Ancient deformation of the lithosphere revealed

Color-shaded relief map with simplified tectonic units of eastern Asia. Since the Late Cretaceous, lithosphere extension was induced by the subduction of the western Pacific or Philippine plate. The Dabie and Sulu orogens contain the largest ultrahigh-pressure metamorphic belt in the world as a result of the convergence between the North and South China blocks during the Late Paleozoic–Triassic.

Seismic investigations from the Qinling-Dabie-Sulu orogenic belt in eastern China suggest that this region was affected by extreme mantle perturbation and crust-mantle interaction during the Mesozoic era. The Qinling-Dabie-Sulu orogenic belt formed through the collision between the North and South China blocks, which produced large-scale destruction of the cratonic lithosphere, accompanied by widespread magmatism and metallogeny.

Global mantle convection significantly impacts processes at the surface of Earth and can be used to gain insights on plate driving forces, lithospheric deformation, and the thermal and compositional structure of the mantle. Upper-mantle seismic anisotropy is widely employed to study both present and past deformation processes at lithospheric and asthenospheric depths.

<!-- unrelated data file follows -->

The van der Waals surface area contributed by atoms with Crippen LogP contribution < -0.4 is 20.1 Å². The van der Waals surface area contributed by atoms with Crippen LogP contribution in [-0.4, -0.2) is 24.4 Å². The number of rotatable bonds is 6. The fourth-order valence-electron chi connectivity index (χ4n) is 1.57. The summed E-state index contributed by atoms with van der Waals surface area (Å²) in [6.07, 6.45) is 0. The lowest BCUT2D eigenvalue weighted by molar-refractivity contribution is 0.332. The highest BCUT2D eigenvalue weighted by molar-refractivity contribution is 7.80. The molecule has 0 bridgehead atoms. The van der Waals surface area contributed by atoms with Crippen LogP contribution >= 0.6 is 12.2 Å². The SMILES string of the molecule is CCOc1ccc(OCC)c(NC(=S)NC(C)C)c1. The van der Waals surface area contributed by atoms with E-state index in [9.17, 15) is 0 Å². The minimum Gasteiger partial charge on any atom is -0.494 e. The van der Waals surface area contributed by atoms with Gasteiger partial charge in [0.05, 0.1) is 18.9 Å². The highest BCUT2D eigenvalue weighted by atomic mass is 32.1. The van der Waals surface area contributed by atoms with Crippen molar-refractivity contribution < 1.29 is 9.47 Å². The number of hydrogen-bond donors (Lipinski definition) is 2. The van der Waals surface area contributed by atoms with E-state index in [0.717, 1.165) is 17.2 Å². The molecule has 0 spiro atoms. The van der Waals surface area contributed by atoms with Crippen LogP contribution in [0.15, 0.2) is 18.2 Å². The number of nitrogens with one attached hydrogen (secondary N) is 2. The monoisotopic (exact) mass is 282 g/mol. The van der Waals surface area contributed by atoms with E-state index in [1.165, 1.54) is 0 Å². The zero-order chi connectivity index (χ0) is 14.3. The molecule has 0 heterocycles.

The majority of seismic data from stations located near Qinling-Dabie-Sulu orogenic belt show anisotropy with an E-W- or ENE-WSW-trending fast polarization direction, parallel to the southern edge of the North China block. This suggests compressional deformation in the lithosphere due to the collision between the North and South China blocks.
Although the deep root of the craton was largely destroyed by cratonic reactivation in the late Mesozoic, these results suggest that the "fossilized" anisotropic signature is still preserved in the remnant lithosphere beneath eastern China.

The above story is based on materials provided by Geological Society of America.Note: Materials may be edited for content and length.
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